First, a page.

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March 26, 2014
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Some of the trendier precincts of the U.S. have discovered the French-Canadian dish poutine, an unsurprisingly delicious combination of thick-cut french fries (for argument's sake, let's call them Belgian-style), gravy, and melted cheese curds, plus whatever else you want to throw on top. Good. But please stop pronouncing it "pu-teen." Even if you say it with a vaguely French accent, it's still wrong.

In fact, they will laugh at you in Montreal if you say it this way (I know this from personal experience), because it sounds like you are mispronouncing "prostitute" — putain (pu-tahn) — and because it is always fun to laugh at tourists. So how do you pronounce poutine correctly? Like this — sort of like how Americans say the last name of Russia's president. Or, watch this guy: He looks bored, but that's probably because he's sick of correcting helpful waiters. --Peter Weber

7:59 p.m. ET
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Supreme Court Justice Antonin Scalia, who died Saturday at the age of 79, had a way with words. In court, those words weren't so much spoken as thundered. And in his memorable dissents or important majority decisions, those words could often be described as biting.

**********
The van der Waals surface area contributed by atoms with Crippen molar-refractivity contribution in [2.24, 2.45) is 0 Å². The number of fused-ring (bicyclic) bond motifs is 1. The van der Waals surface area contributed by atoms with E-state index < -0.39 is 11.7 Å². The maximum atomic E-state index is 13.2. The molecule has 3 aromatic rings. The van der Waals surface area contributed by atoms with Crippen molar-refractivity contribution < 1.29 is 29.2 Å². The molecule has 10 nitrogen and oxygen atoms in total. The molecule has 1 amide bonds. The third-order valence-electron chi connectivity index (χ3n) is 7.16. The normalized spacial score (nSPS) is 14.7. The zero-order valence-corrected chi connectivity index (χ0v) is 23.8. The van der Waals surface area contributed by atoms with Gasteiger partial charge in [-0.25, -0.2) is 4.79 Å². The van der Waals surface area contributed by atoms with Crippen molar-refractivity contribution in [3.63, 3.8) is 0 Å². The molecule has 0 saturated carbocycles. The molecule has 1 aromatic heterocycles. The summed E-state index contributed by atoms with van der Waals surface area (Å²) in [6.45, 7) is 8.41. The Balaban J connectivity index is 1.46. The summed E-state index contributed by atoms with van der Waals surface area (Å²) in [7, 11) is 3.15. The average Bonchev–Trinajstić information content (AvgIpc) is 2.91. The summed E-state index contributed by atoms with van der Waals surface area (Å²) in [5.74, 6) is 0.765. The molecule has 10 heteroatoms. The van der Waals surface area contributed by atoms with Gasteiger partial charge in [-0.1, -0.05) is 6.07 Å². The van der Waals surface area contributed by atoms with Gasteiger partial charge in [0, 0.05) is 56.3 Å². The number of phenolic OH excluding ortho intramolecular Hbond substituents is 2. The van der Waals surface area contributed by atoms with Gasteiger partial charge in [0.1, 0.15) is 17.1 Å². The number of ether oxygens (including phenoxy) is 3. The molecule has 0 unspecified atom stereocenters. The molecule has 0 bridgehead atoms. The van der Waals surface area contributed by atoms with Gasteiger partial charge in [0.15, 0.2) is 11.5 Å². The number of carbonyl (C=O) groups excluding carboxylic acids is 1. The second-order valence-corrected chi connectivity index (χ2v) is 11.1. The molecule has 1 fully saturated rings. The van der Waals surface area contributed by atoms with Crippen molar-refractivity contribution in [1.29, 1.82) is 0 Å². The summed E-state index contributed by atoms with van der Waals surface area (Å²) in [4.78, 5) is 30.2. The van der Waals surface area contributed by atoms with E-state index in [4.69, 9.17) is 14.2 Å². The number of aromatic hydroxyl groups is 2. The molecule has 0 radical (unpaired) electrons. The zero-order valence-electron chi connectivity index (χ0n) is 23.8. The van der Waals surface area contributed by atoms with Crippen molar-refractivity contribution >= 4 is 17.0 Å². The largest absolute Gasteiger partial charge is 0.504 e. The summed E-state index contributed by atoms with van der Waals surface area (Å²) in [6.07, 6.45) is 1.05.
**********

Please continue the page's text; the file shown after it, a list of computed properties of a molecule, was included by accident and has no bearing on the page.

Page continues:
The Catholic, Italian-American justice, the longest-serving on the court, was passionate about his belief in the Constitution and his faith.

"He was a hysteric in cases he cared about most," legal scholar Cass Sunstein told NPR. The cases that fired him up ranged from same-sex marriage and prayer in public school, to the death penalty and ObamaCare.

Scalia so intensely disagreed with the court's 2015 decision to uphold the Affordable Care Act ruling that he voiced his colorful dissent aloud from the bench, with phrases like "jiggery-pokery," "quite absurd," "feeble arguments," and "pure applesauce."

Words were important to Scalia, both in his reading of the Constitution ("The Constitution that I interpret and apply is not living but dead, or as I prefer to call it, enduring.") and in his "carefully crafted" opinions, which will live on long after his death.

Read more about Antonin Scalia's life, career, and legacy at NPR. Lauren Hansen

6:41 p.m. ET
Getty Images/Alex Wong

Following the unexpected death of conservative Supreme Court Justice Antonin Scalia on Saturday, Republicans and Democrats immediately began fighting over who should select his replacement. Senate Majority Leader Mitch McConnell (R-Ky.) said in a statement that "this vacancy should not be filled until we have a new president," while Senate Minority Leader Harry Reid (D-Nev.) said President Obama "can and should send the Senate a nominee right away."

Were Obama to nominate Scalia's replacement, it would dramatically refashion the ideological make-up of the court, with the reliably conservative Scalia almost certainly being replaced by a liberal like Obama's other two nominees, Elena Kagan and Sonia Sotomayor. Ben Frumin

6:12 p.m. ET
Getty Images/Kayana Szymczak